Housing, transport and strengthening the city centre economy are key priorities for taking Leeds forward in 2017.
In an exclusive interview with City Buzz, Tom Bridges, the Chief Officer for Economy and Regeneration at Leeds City Council, outlined the main targets for the authority in order to capitalise on the huge developments that have already taken place in the city this year.
While there has been a huge focus on retail provision and increasing footfall with the opening of Victoria Gate, John Lewis and the upgrades at Kirkgate Markets, he says it is time to improve other parts of the city infrastructure in order to maximise the benefits.
Consultation finished earlier this month on the proposed South Bank project which is set to double the size of Leeds city centre.
In a series of sub projects, 180 hectares of land (the equivalent to 250 football pitches) that lies south of the River Aire will be regenerated, providing in the region of 35,000 jobs and 4,000 new homes.
Within that there will be schemes to redirect traffic around the city centre creating a better pedestrian and cyclist environment, increasing the amount of public transport and extending bus routes, a new parking strategy, a HS2 station, creation of six pieces of public open space and continuation of the vision for mixed use living which will see zones for commercial development, residential and housing, community facilities and education.
Mr Bridges said: “For South Bank we had over 2,000 responses. It is one of the most significant regeneration projects in Europe and will be the same size as Edinburgh new town.
“South Bank will be the big thing for the next year. It is long term planning and aspirations but there are opportunities for schemes to come forward and get started in the coming year.”
These may be redevelopment of the Tetley Brewery site, Burberrys in Leeds and also Tower Works.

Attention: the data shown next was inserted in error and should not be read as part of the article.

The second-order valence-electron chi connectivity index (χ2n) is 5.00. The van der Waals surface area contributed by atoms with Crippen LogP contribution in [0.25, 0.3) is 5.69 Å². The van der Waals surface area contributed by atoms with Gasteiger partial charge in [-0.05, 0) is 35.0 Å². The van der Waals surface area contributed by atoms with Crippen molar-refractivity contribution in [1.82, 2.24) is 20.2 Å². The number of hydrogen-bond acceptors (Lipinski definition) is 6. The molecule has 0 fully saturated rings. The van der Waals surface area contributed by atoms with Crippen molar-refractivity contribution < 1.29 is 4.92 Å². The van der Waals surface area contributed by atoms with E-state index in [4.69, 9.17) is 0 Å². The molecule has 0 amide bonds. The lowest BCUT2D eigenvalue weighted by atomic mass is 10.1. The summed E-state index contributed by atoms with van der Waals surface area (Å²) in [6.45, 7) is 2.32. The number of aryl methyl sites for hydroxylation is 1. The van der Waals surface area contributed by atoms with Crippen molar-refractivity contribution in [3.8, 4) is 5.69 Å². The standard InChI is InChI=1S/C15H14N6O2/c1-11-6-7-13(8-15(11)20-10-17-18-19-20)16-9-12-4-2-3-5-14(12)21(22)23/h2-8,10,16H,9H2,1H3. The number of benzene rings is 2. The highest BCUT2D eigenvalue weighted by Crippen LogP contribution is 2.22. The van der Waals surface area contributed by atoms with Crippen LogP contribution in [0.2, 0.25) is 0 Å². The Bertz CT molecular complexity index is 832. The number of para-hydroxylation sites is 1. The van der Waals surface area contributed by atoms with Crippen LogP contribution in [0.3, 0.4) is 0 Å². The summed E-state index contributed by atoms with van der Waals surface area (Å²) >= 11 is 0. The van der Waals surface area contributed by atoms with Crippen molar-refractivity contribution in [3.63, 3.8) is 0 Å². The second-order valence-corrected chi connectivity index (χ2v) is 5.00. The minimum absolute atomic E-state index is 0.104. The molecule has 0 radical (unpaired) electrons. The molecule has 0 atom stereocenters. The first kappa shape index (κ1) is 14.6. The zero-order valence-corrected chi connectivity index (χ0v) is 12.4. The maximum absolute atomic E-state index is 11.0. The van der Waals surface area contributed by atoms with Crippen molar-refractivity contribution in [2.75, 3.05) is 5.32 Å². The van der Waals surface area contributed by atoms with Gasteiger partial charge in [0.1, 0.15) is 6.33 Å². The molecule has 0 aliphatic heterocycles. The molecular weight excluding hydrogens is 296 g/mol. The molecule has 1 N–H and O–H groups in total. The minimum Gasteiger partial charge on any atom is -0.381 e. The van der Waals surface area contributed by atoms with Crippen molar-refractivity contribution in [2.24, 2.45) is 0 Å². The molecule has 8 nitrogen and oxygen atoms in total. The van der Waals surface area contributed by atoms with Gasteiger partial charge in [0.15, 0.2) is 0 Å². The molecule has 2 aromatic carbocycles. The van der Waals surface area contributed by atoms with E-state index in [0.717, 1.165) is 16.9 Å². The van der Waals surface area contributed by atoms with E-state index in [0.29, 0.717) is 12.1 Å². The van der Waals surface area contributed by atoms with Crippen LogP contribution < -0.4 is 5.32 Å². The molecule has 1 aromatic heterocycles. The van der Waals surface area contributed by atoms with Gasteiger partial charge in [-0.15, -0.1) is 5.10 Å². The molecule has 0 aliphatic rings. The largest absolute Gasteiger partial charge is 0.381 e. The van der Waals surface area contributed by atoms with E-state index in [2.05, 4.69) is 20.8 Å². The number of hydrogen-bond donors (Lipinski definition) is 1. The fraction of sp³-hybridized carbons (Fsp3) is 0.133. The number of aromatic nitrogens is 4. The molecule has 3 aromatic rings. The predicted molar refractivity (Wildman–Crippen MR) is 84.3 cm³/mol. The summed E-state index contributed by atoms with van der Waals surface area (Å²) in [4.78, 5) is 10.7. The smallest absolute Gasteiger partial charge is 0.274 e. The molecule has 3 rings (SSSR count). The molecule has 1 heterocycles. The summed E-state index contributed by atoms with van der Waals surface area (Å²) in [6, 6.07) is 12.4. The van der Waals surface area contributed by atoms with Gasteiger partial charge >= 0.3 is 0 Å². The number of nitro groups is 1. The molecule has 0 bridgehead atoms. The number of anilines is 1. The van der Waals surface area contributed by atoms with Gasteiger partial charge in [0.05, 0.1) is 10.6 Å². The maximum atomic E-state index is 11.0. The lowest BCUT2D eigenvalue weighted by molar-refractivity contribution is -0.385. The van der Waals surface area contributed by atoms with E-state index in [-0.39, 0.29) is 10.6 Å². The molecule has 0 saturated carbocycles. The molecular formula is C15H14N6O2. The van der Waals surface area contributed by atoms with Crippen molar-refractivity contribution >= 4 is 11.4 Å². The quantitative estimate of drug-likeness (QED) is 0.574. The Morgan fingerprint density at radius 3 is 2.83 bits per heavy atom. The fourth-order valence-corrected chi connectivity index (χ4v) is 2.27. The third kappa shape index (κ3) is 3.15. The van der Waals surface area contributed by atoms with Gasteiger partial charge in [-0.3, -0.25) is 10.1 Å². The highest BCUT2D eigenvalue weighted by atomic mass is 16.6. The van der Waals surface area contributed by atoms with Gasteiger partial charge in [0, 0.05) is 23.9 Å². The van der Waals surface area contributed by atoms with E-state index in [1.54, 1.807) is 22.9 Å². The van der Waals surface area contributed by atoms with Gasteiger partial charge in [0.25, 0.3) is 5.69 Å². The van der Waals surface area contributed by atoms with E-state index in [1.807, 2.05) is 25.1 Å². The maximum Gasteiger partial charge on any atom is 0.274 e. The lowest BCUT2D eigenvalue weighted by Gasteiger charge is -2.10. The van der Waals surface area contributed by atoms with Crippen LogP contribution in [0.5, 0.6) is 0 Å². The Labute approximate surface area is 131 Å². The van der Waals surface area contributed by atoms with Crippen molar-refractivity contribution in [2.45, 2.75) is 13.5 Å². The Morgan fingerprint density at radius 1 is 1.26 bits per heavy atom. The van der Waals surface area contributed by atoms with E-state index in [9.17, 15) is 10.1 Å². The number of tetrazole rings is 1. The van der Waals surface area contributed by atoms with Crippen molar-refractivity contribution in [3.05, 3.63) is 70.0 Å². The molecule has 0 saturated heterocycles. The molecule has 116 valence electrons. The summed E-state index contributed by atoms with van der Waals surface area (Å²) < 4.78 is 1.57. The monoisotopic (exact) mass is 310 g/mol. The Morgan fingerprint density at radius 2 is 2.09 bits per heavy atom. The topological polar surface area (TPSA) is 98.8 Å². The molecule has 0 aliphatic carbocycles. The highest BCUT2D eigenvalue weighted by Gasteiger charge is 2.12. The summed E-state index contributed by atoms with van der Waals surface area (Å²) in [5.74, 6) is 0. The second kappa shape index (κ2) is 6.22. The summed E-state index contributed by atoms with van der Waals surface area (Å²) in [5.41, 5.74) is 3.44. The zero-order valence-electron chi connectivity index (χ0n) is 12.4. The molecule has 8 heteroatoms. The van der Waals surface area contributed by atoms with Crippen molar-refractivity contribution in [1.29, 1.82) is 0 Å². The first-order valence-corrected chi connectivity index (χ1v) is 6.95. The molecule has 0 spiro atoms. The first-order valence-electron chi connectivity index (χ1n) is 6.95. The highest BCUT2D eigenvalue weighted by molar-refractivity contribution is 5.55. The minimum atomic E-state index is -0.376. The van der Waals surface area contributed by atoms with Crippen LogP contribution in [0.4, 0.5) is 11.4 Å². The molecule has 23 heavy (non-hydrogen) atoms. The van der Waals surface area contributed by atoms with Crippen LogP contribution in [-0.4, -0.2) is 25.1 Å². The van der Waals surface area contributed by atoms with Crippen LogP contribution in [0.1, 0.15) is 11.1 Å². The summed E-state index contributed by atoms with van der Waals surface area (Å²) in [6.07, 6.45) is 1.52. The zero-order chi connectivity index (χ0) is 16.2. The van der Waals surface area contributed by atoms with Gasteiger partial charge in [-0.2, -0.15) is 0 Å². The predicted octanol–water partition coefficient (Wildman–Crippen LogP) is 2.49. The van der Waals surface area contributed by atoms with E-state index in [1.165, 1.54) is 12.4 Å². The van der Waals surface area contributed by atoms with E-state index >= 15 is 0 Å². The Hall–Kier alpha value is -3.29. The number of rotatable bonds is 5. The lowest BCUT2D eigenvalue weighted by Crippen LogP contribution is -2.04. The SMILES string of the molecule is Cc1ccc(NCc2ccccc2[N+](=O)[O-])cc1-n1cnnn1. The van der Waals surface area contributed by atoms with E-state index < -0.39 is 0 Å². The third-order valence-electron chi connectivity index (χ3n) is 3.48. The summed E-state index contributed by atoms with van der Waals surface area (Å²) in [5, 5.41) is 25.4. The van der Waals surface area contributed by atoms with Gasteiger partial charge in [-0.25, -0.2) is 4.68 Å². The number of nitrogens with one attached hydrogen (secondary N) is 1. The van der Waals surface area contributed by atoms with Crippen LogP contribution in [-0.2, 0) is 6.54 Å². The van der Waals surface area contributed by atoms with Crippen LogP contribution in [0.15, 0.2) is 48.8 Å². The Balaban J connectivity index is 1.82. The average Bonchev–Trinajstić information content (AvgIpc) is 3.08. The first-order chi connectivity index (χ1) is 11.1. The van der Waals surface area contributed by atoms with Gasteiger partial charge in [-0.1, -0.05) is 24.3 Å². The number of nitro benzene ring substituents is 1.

Within the South Bank document there are plans for better transport links – boosted by the announcement earlier this month of a £270m investment which will see extra railway stations being built among other projects.
Mr Bridges added: “In our plans we are talking about buses and the whole city centre network, making it easier to get around as a pedestrian and a cyclist.
“Having that network and infrastructure, which might be public piazzas and signeage as much as roads, is really important for sustaining the growth of the city.”
Also central to that, he added, is looking after the council’s own purse in what continue to be tough economic times.
The re-development of Merrion House which will enable more staff to be based there, reducing the number of council buildings from 15 to four will also be a long term investment and benefit.
Mr Bridges added: “It will save the taxpayer in the next three years, around £4.5m.
“But as well as making savings we will get more revenue from business rates and council tax.
“In the context of facing challenges we have got to be more efficient but retain that ambition. In an era where there is less money in the public sector we have got to focus on what we can achieve.”